“To anyone who’s looking to be outside more, or help the community, or do something with their weekend, I definitely say check out our website because everything you could want to know about volunteering will be there,” said Wright. “We have a new recreation map on our website in the resources area. If you’re looking for anything to do around Nashville, check it out!”
– Aziza Cunningham (Lightning 100 Summer Intern)
If you’ve ever spent any time in Nashville during the summer months, then you know that our local waterways are a vital piece of the outdoor recreation puzzle here in Middle Tennessee. From canoeing or kayaking on the Harpeth, Piney, Caney Fork, or Buffalo Rivers, to paddleboarding and boating on Percy Priest Lake, to fishing in or hiking along one of our many local creeks, there’s no shortage of ways to enjoy the abundant bodies of water in and around Nashville. Even the Cumberland River is experiencing a resurgence in recreational opportunities of late, with projects currently underway to expand non-motorized boat access near LP Field and Downtown.
Despite the excitement that many Nashvillians feel as summer approaches, bringing with it the promise of long warm days on the water, little time is often spent thinking about the work that must be done to keep our waterways clean and healthy for all to enjoy. As an organization that loves to get people on the water as much as possible, we know that recreational use of local streams, rivers and lakes is a privilege not to be taken lightly, and that we need to do our part to make sure that we can continue to have access to waterways that are clean, safe, and beautiful long after we’ve paddled them. For that reason, we work year-round with several local partners to clean, protect, and maintain our cherished blueways. Here’s a little more on some of the great groups we join forces with and how YOU can get involved with the work we’re doing:
Cumberland River Compact
The Cumberland River Compact is the leading organization promoting increased water quality and health in Middle Tennessee, as they care for the entire Cumberland River Watershed, including the river itself and its many tributaries. Their work ranges from hands-on volunteer efforts like tree and rain garden plantings, stream cleanups, and dam removals, to educational initiatives like their River Talks series, which is aimed at informing the public about all aspects of the health of the Cumberland River Basin. They have made great strides in improving the long-term wellbeing of the watershed, and they continue to promote increased community engagement to further this goal through their active management of the Nashville Adopt-A-Stream Program and other ongoing programs. We adopted our very own one-mile section of Mill Creek through this program in the summer of 2013, and have continued to maintain that area through multiple cleanups every year. The Compact even hosts fun events like the annual Dragon Boat Festival on the Cumberland River to help raise awareness about water quality issues and fund their work, providing Nashvillians with a fantastic opportunity to have a great time while supporting the health of our local waterways. We have our own Dragon Boat team every year, and would love for you to join it!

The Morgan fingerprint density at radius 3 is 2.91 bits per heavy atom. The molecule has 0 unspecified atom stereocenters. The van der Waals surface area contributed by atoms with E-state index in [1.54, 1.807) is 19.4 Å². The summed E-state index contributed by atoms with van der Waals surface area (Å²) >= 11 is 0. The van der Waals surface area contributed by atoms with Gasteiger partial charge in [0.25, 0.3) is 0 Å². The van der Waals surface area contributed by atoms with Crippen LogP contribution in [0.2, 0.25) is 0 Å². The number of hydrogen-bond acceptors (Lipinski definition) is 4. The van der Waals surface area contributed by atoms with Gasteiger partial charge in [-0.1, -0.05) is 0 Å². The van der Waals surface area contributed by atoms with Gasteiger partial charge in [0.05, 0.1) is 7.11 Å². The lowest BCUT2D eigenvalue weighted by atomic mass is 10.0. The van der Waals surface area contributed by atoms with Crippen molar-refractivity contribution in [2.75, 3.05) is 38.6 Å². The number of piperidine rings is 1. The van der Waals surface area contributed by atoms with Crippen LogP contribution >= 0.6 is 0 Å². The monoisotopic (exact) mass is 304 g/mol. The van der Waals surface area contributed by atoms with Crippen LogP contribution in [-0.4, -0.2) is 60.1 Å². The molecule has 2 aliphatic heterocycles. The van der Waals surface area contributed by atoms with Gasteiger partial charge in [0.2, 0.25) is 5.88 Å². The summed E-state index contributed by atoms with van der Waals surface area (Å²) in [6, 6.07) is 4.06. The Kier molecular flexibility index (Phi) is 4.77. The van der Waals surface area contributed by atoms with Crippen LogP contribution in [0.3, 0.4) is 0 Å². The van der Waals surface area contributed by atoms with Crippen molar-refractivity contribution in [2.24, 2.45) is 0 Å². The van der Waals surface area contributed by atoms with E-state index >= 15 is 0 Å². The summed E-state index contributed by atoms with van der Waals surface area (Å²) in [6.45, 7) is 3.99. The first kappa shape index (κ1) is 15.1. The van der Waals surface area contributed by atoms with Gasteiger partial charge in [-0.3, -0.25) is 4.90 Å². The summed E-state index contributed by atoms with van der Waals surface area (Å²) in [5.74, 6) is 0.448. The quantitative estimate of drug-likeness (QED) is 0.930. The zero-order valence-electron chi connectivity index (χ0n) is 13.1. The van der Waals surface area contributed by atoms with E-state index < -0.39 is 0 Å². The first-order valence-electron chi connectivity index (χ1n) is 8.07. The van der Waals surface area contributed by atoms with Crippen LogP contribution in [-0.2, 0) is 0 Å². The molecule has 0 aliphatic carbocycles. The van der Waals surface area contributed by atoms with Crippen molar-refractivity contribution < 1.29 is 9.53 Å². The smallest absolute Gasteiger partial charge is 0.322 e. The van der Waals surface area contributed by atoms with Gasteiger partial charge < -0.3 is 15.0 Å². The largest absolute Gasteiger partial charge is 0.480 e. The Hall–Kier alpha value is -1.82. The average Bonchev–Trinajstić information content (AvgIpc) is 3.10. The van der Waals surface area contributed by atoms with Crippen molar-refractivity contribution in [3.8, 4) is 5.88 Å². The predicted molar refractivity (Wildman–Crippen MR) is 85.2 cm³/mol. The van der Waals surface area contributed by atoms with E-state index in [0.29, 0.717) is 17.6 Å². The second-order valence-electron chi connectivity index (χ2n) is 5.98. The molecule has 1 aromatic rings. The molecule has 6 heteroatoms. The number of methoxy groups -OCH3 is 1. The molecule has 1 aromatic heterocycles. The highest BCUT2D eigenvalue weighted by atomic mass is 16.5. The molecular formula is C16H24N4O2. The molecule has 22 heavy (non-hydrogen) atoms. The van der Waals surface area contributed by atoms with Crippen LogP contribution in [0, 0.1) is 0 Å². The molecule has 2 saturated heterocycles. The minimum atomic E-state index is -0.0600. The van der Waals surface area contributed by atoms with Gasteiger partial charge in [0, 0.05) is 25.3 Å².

Bridgestone Americas’ Tires4ward Program
Since it’s inception in 2012, Bridgestone Americas’ Tires4ward Program has aided more than 350 community cleanup events and recycled nearly 100,000 tires from streams and rivers across the United States. Part of Bridgestone’s larger efforts towards sustainability (called their One Team, One Planet initiative), the Tires4ward program seeks to promote a waste-free tire industry by repurposing or recycling one used tire for every new tire they produce. Bridgestone partners with local organizations in communities across the country to collect spent tires for free from cleanup events, making their tire collection services open to any and all who need them. We have directly partnered with this program for the last two summers, pulling more than 100 tires out of the Harpeth, Buffalo and Caney Fork Rivers during our annual summer canoe floats. Keep your eyes on our calendar for summer cleanup opportunities to be posted soon!
Hands On Nashville’s Waterway Cleanup & Restoration Program
In the immediate aftermath of the May 2010 flood, a huge community-wide effort was made towards restoring and cleaning up homes and businesses that had been damaged by record-high water levels, but little attention was paid to the damage done to some of our more minor local streams and tributaries. Seeing a need for a concerted recovery effort, Hands On Nashville created the Waterway Cleanup & Restoration Program to help clean up the debris that was left in Nashville’s waterways long after the flood waters had receded. Over the last four and a half years, local volunteers have participated in hundreds of cleanups around Davidson County, removing some 285 tons of debris from our waterways big and small, helping to restore these vital ecosystems to pre-flood conditions or better. This program has been so successful that the cleanup phase of the project is now complete, allowing Hands On Nashville to concentrate their efforts on promoting the long-term health and resilience of our streams through efforts to plant more trees to strengthen riparian buffers (a vegetated area that lines waterways, protecting it from the impact of nearby land uses) around the city. These plantings have continued to take place into this spring, providing a great opportunity for you to get involved! Other local organizations, such as the Harpeth River Watershed Association, also host regular tree plantings in riparian zones, so be sure to check out ways to lend a hand and do your part with either of these great programs!
So this summer, when you’re out paddling a local river and enjoying a cold brew, take some time to thank the dedicated volunteers who help maintain our waterways and keep them pristine. If you can, pick up any litter you see along the way, and maybe future paddlers will take some time to thank you too!
– Matt (Team Green’s Events Coordinator)